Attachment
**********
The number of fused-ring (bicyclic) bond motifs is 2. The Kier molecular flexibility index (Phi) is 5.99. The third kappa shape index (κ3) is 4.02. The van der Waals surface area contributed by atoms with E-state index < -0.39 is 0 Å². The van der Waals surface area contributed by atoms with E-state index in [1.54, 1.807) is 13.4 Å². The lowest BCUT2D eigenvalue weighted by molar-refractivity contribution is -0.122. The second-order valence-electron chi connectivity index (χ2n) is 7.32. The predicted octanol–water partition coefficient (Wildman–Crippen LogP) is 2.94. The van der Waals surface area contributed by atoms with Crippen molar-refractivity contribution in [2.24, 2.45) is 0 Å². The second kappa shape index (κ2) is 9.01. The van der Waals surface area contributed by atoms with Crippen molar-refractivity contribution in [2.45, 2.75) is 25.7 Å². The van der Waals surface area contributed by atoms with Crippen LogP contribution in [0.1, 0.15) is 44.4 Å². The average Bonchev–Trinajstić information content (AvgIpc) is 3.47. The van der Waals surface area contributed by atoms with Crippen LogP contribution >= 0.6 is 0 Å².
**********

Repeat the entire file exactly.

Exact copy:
The number of fused-ring (bicyclic) bond motifs is 2. The Kier molecular flexibility index (Phi) is 5.99. The third kappa shape index (κ3) is 4.02. The van der Waals surface area contributed by atoms with E-state index < -0.39 is 0 Å². The van der Waals surface area contributed by atoms with E-state index in [1.54, 1.807) is 13.4 Å². The lowest BCUT2D eigenvalue weighted by molar-refractivity contribution is -0.122. The second-order valence-electron chi connectivity index (χ2n) is 7.32. The predicted octanol–water partition coefficient (Wildman–Crippen LogP) is 2.94. The van der Waals surface area contributed by atoms with Crippen molar-refractivity contribution in [2.24, 2.45) is 0 Å². The second kappa shape index (κ2) is 9.01. The van der Waals surface area contributed by atoms with Crippen molar-refractivity contribution in [2.45, 2.75) is 25.7 Å². The van der Waals surface area contributed by atoms with Crippen LogP contribution in [0.1, 0.15) is 44.4 Å². The average Bonchev–Trinajstić information content (AvgIpc) is 3.47. The van der Waals surface area contributed by atoms with Crippen LogP contribution >= 0.6 is 0 Å².